In FIG. there is provided an alternative drive unit in which a feed reel 60 is mounted in axial alignment with the take up reel 61.
The magnetic tape 65 is arranged to be fed out from the feed reel around a guide roller 66 across a transducer 67 and around a second guide reel 68 to take up reel 61.
The tape stretch between the transducer and the first or guide roller 66 is held taut by a resiliently mounted roller 69. Roller 69 is biased by a spring 70 so that there is sufficient tension against the loop to maintain the constant tape tension across transducer 67. An appropriate guide 72 is mounted adjacent the transducer so that the tape path across the transducer may be consistent.
The tape stretch on the take up side of the transducer is provided with a similar tensioning roller 75 urged by a mechanism such as spring 89 to hold the tape stretch between the transducer and take up reel 61 under substantially constant tension.
The means to drive the tape includes a film 35 arranged to be carried over the top face of tape 65 on both of the reels 60 and 61. Film 85 is held taut by two pulleys 88 and 89. Pulley 88 is provided with spring tension so that the tension of the film will remain constant. Film is driven in the direction indicated by arrows 90 by a capstan drive mechanism 95.
In this device film 85 will cause both the reels 60 and 61 to rotate. The speed of rotation is determined by the contact of the tape and the film due to the fact that the radius contact of the film with the tape on the two reels 60 and 61 involves a differential in velocity. Due to the fact that the top layer of tape is at a slightly smaller radius than the film going across the tape there will be a difference in velocity of the tape relative to the film. The smaller the diameter of the tape on the reel the greater will be the difference in velocity of the tape either taken off or fed out of the respective reels. This will result in the reels playing out or taking in tape at unequal rates unless there is slippage between the film and the tape. Slippage, however, is undesirable in that it introduces mechanical vibration in the system which results in either wow or flutter. Therefore to eliminate any possibility of slippage the resiliently mounted rollers or tensioning devices 69 and 75 are provided to accommodate the unequal distribution of tape from one reel to the other.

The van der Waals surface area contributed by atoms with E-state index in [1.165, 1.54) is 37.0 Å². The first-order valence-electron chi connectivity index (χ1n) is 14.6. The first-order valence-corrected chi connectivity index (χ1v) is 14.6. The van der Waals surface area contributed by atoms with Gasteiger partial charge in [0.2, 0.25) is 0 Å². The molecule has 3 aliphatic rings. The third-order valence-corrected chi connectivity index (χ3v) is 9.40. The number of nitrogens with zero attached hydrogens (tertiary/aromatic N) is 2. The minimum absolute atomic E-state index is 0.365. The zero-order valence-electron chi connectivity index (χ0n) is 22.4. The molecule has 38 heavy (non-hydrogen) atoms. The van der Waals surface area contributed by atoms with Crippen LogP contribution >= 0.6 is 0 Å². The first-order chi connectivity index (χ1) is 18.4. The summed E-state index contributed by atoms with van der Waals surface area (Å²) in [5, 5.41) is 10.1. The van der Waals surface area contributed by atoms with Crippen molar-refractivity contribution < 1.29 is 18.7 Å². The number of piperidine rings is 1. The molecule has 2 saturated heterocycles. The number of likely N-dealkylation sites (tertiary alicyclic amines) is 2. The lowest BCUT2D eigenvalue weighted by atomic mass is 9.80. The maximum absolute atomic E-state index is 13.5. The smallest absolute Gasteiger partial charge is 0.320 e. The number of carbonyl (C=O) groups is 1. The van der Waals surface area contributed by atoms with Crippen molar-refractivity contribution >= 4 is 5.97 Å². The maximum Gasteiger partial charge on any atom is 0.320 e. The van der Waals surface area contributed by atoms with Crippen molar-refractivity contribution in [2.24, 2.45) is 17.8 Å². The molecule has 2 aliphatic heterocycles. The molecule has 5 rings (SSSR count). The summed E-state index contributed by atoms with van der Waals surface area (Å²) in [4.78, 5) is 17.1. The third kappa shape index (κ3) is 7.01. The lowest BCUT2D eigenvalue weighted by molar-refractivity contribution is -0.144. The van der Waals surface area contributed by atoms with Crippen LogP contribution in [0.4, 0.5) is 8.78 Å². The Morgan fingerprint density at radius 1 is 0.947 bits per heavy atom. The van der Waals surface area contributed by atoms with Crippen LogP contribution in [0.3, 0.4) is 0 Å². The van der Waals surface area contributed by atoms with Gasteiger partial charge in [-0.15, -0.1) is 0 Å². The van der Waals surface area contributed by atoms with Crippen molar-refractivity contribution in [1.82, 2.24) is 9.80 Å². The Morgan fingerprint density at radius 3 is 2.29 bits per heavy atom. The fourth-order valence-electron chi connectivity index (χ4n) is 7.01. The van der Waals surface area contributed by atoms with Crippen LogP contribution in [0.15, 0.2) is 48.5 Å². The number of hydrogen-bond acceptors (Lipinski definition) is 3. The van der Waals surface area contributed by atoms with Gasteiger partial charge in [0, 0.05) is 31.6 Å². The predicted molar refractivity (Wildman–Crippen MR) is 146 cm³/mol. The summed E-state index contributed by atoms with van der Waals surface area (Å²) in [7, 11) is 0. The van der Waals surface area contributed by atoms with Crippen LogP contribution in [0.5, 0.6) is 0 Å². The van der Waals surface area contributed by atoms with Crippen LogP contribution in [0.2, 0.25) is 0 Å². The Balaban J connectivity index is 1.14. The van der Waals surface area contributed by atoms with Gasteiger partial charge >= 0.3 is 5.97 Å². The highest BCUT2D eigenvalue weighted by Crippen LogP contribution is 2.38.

In this way any differential in velocity of tape take up as compared with feed out from the reels is compensated for by the tensioning mechanism in such a way as to maintain consistent tensioning across the transducer without the introduction of slippage between the tape and film.
Although the foregoing invention has been described in some detail by way of illustration and example for purposes of clarity of understanding, it is understood that certain changes and modifications may be practiced within the spirit of the invention as limited only by the scope of the appended claims.
1. A magnetic tape drive unit comprising; a tape supply reel and a spaced tape take up reel, magnetic tape on the reels and extending between the reels, an endless loop of non-resilient film incapable of substantial elastic stretching, the film being in frictional driving contact with an outer layer of tape on both the supply and take up reels, separate means biasing the film loop to continually hold the film loop in substantially taut condition and against the outer layer of tape on both the supply and take up reels, means to drive the film in a direction to carry the tape from the supply reel to the take up reel, a magnetic transducer in contact with the tape between the supply reel and the take up reel, a tape take up roller in contact with the tape between the supply and take up reels, resilient means positioned to bias the take up roller and tape away from the film loop with sufiicient force to maintain a variable size bight of tape under substantially constant pressure during reeling or unreeling to thereby enable the tape to be drawn across the transducer under substantially constant tension without the introduction of slippage between the tape and the fihn.
2. A magnetic tape drive unit as defined in claim 1 wherein the tape, film, and transducer are positioned and arranged such that the film urges the tape against the transducer.
3. A magnetic tape drive unit as defined in claim 1 wherein said take up roller is positioned to contact the tape between the transducer and supply reel.
4. A magnetic tape drive unit according to claim 1 and wherein said take up and supply reels are mounted in substantially coplanar relation.
5. A magnetic tape drive unit according to claim 1 and wherein said take up and supply reels are mounted in coaxial relationship.
(References on following page) References Cited in the file of this patent UNITED STATES PATENTS Wood Oct. 21, 1919 Tiedeman May 19, 1931 Kemp Apr. 17, 1951 Masterson Nov. 10, 1953
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|U.S. Classification||242/352.4, G9B/15.36, 242/356.1, 226/171, 360/90, 242/353|